FlightHub Review remembers a simpler time in air travel; a time when children were still allowed to visit the captain in the cockpit, or when headphones came gratis on every flight so you could watch the only two movies playing throughout the red-eye to Nowhereville.
But the airline industry has come a long way since then, upgrading and downsizing to such an extent that in this day in age, these same companies would probably charge you for the air pumped into the cabin if they could. But as airlines struggle to keep up with the growing demand for cheaper airfare and convenient flight times, they’ve also tweaked some of their in-flight entertainment to fit with our modern era.
For most major carriers, long gone are the days of shared screens and projected movies, and instead they’ve introduced what most flight attendants know as their personal electronic hell on a plane; in-flight entertainment devices. But are these individualized screens necessary now that our technological world seems to update more often a Kardashian marriage license? Having had firsthand experience with these unpredictable and faulty systems, FlightHub wonders why airlines bothered to install these devices in the first place. These IFE (in-Flight Entertainment) screens were a very expensive upgrade in terms of bringing airlines into modernity. Between the exuberant software creation and licensing fees associated with hosting this content (for a limited time) on the airplanes, to the physical hardware that needed to be installed and outfitted on every single sear, are airline beginning to feel the crunch of obsolete technology?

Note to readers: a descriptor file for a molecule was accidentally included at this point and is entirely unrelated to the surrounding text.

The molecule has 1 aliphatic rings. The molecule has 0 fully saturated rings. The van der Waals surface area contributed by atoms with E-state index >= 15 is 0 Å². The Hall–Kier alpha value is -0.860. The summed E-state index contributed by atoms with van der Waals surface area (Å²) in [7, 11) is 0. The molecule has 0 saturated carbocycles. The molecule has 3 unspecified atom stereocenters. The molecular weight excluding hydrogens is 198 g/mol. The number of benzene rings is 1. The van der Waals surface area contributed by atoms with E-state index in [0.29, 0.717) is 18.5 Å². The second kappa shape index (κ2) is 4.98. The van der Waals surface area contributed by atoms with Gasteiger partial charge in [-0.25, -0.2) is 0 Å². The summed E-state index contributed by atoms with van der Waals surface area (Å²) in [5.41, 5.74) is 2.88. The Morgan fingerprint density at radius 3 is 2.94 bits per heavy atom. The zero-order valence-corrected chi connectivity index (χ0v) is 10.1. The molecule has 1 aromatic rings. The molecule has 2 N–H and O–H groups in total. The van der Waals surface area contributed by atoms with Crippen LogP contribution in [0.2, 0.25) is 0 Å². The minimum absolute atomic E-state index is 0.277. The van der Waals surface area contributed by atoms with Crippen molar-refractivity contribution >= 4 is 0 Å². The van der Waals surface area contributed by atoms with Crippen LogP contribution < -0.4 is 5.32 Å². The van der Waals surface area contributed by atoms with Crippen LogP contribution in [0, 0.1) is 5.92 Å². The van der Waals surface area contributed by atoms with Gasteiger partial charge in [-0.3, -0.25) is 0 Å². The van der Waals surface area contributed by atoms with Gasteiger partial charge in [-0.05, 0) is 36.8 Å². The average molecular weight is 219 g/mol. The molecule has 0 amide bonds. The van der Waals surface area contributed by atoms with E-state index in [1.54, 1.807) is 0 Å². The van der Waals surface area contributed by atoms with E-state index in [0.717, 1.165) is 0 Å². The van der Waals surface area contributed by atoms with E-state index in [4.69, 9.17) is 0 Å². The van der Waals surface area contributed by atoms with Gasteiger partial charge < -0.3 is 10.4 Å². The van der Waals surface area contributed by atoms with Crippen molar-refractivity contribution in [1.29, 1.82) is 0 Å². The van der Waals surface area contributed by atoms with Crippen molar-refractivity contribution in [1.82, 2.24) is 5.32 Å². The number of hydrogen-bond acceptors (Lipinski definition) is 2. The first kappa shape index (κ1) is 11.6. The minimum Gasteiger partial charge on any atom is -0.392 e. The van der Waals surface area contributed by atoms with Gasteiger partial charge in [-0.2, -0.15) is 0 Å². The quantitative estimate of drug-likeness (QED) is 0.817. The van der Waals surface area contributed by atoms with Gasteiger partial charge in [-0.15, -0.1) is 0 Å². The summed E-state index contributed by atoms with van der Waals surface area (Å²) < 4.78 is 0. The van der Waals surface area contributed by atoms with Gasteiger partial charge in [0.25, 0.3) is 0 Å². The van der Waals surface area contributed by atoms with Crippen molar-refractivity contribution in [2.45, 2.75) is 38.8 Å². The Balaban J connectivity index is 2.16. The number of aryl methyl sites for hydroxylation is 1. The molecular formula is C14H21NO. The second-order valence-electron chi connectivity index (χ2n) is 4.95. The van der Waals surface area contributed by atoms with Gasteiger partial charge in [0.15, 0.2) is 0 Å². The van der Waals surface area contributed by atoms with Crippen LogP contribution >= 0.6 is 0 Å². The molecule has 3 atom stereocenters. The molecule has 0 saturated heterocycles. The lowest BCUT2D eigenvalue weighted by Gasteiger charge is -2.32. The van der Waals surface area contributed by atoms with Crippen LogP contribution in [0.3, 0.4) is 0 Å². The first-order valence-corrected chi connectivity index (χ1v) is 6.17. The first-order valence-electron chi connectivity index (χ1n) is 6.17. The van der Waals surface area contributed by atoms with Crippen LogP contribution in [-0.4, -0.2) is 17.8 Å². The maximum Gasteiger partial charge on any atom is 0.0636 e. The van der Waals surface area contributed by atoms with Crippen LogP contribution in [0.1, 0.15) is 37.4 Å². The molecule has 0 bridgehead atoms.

With the rise of personal electronic devices such as iPads, multimedia smartphones and tablets, the use of these IFE’s have become more of a burden than a blessing. More and more, FlightHub and our customers grow more frustrated with the airlines and their hesitance to embrace what we really need on an airplane: reliable Wi-Fi.
For years major carriers have promised to install Wi-Fi and internet capabilities on their airplanes, and though many claim to have done so more often than not the service is spotty, interrupted or flat-out doesn’t work, despite the premium customers pay. This is due mostly to the very simple system set up by providers such as GoGo, who create a mainland network that hosts internet service for crafts flying at 35,000ft.
But in most cases, even this simple access to Wi-Fi and internet are only provided to specific routes, prioritizing certain travel destinations over others. This can be frustrating, especially when folks who regularly fly for work on routes not typically categorized as priority business destinations aren’t afforded the same opportunity to work and remain in contact with business associates while in transit.
On a more practical level, access to internet and Wi-Fi while travelling allows for regular consumers —especially families who travel—the opportunity to use devices that are specifically tailored to their needs. As a culture obsessed with our individual devices, the need for airlines to provide this now basic service is unquestionable.
While many airlines are still lagging, carriers such as Norwegian, Emirates, and Air China are among the airlines who provide full internet access to their customers.